Oil prices dip after soaring as Russia advances on Ukraine

A general view shows an oil treatment plant in the Yarakta Oil Field, owned by Irkutsk Oil Company (INK), in Irkutsk region, Russia March 10, 2019. Picture taken March 10, 2019. REUTERS/Vasily Fedosenko

Register now for FREE unlimited access to

  • US applies new sanctions on Moscow
  • President Biden working on coordinated SPR release
  • Ukraine battles Russian forces on three sides

NEW YORK, Feb 25 (Reuters) – Oil prices slipped Friday after sharp rises earlier in the session on concern over potential global supply disruptions from sanctions on major crude exporter Russia.

The April Brent crude futures contract was down $2.17, or 2.2%, to $96.91 a barrel at 11:41 EST (1621 GMT), after climbing as high as $101.99. The more active May contract shed $1.79 cents, or 1.9%, to $93.63.

US West Texas Intermediate (WTI) crude fell $1.58, or 1.7%, to $91.23 a barrel, after hitting a session high of $95.64.

Register now for FREE unlimited access to

For the week, Brent was set to rise about 3.5%, while WTI was on track to fall around 0.2%.

On Thursday, Russia’s invasion of Ukraine boosted prices above $100 a barrel for the first time since 2014, with Brent touching $105, before paring gains by the close of trade.

The assault was the biggest attack on a European state since World War Two, prompting tens of thousands of people to flee their homes. On Friday, Russian missiles pounded Kyiv, families cowered in shelters and authorities told residents to prepare Molotov cocktails to defend Ukraine’s capital from an assault that the mayor said had already begun with saboteurs in the city. read more

On Thursday, US President Joe Biden responded to the invasion with a wave of sanctions that impeded Russia’s ability to do business in major currencies along with sanctions against banks and state-owned enterprises. read more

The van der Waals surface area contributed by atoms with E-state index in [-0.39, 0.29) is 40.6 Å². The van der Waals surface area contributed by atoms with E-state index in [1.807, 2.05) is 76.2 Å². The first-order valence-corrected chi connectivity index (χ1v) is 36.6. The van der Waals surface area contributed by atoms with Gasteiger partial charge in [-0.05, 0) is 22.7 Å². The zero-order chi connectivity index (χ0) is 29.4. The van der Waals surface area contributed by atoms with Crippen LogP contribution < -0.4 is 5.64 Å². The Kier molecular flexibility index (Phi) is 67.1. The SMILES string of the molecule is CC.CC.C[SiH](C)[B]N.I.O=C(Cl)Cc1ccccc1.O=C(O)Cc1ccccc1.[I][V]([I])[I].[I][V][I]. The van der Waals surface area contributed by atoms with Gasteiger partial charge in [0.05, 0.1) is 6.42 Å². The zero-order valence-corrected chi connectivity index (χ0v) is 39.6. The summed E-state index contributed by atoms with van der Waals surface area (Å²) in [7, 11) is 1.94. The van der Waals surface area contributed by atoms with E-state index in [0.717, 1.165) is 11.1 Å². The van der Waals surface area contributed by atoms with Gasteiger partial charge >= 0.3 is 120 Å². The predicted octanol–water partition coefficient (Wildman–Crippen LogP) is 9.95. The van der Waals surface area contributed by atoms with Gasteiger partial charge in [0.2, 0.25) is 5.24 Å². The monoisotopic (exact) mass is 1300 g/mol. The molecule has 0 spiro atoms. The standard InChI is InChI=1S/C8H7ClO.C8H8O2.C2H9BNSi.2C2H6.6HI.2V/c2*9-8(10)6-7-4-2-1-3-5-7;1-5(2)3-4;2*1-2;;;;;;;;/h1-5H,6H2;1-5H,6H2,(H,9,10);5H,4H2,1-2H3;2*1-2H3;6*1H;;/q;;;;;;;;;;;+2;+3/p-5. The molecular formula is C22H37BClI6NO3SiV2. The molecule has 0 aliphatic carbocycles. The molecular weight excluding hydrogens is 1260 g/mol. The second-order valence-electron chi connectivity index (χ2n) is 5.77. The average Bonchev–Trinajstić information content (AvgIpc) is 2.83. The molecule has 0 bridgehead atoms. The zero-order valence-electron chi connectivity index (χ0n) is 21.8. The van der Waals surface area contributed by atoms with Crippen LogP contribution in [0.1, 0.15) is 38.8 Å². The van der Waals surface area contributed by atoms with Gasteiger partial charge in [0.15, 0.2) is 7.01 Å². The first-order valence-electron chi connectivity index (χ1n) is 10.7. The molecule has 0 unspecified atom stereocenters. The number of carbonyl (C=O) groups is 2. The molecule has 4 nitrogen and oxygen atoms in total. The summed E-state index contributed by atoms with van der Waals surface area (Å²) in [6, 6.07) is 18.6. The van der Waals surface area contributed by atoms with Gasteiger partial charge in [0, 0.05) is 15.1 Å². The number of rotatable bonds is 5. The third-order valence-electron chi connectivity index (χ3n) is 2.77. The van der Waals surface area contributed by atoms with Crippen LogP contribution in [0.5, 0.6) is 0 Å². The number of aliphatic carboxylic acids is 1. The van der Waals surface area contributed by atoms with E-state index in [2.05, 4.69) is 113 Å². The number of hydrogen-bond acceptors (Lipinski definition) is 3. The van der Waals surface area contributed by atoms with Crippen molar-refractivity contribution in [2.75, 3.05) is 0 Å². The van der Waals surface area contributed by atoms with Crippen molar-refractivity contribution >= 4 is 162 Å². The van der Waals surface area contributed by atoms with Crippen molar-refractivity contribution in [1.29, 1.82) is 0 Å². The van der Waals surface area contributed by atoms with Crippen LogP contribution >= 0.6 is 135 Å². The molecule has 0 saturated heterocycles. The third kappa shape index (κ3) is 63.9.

Britain, Japan, Canada, Australia and the European Union also unveiled sanctions, including a move by Germany to halt certification of an $11 billion Russian gas pipeline. read more

However, Russia will not have its oil and gas flows specifically targeted by sanctions, a US official said. The country is the world’s second largest crude producer and a major natural gas provider to Europe. read more

Biden also said the United States is working with other countries on a combined release of additional oil from their strategic crude reserves. read more

“Obviously the talk of the SPR (Strategic Petroleum Reserve) is still out there and that’s been a negative factor, but uncertainty going into the weekend is going to be supportive,” said Phil Flynn, senior analyst at Price Futures Group in Chicago.

Top buyers of Russian oil, however, are struggling to secure guarantees at Western banks or find ships, sources told Reuters. read more

A deal among OPEC+ oil producers is showing no cracks so far, OPEC+ sources told Reuters, and the group is likely to stick to a planned output rise of 400,000 barrels a day in April despite crude topping $100 a barrel. read more

The alliance, which groups the Organization of the Petroleum Exporting Countries and producers including Russia, meets on Wednesday to make the decision.

Register now for FREE unlimited access to

Additional reporting by Emily Chow in Beijing; editing by Jason Neely, Kirsten Donovan and David Gregorio

Our Standards: The Thomson Reuters Trust Principles.


About the author


Leave a Comment